Living With Yourself Provides a Look into the Mind


Photo courtesy of Netflix

Netflix’s original “Living With Yourself”, created by Timothy Greenberg, is very original and fresh. “Living With Yourself” is about a man named Miles Elliot, played by Paul Rudd, who is burned out on life. A co-worker notices this and recommends going to a spa. Costing $50,000, Miles undergoes a mysterious treatment, only to wake up and discover he has been replaced by a ‘better’ version of himself. The premise of the show is the two Miles trying to live one life which undoubtedly gets complicated along the way.

The show lands on the spectrum somewhere between “Black Mirror” and “Multiplicity”. The first episode throws you right in from the start almost like Breaking Bad. From there, it’s a little slow as tension builds but it’s worth the wait. The show switches between the perspectives of both Miles by routinely going back to scenes we’ve seen before from a different point of view. Sometimes it’s not just Miles’ point of view, but his wife Kate’s (Aisling Bea) point of view. Not only is this amusing, but it helps shed light on how things happen in the show and the characters’ motives to do different things.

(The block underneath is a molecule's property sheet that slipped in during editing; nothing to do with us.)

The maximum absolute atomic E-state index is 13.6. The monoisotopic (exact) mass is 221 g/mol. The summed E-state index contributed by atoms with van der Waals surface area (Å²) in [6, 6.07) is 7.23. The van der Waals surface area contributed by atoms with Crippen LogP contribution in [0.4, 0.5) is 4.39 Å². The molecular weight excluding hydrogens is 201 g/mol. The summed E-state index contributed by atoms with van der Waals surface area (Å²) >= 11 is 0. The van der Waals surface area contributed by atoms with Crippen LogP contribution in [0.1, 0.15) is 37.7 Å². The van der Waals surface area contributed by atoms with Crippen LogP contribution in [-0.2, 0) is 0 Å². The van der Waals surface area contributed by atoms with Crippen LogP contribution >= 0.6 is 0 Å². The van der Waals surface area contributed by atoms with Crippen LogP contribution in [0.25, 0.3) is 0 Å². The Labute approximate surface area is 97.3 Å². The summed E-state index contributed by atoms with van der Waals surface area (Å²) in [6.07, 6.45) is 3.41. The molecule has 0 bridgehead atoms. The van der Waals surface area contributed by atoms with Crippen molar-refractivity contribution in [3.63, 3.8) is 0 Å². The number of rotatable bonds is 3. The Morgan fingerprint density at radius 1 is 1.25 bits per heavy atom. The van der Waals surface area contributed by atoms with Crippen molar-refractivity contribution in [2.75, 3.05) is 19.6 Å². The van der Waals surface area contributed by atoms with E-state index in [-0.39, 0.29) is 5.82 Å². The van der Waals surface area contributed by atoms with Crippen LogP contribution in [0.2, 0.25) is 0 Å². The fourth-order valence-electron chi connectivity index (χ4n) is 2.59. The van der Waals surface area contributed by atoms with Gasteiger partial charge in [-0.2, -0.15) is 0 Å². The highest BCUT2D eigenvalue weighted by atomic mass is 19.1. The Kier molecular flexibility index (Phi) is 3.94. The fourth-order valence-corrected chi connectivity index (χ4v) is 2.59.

As you get closer to the end of the series, the title’s double meaning begins to emerge. Not only does Miles have to live with himself physically, but also mentally and emotionally. While the show is a sci-fi comedy, it really explores the questions humans have been asking for centuries: Who are we and what are we?

At some points in the show it pushes how to be happy and finding happiness within yourself. Living With Yourself is not only about choosing to be happy and being happy, but earning your happiness for yourself. It emphasizes not relying on other people to bring you happiness or just expecting it to come out of nowhere.

The only flaw I could find with this show is that it’s often caught in a genre limbo. It’s hard to pinpoint exactly what the show is. At some points, it’s lighthearted and hilarious but at other points, it’s existential and begs the audience to reflect on their lives. Even so, for an eight-episode season with thirty-minute installments, it’s well worth the watch to see Paul Rudd shine twice within himself and on screen.

I give it 4/5 Maroons.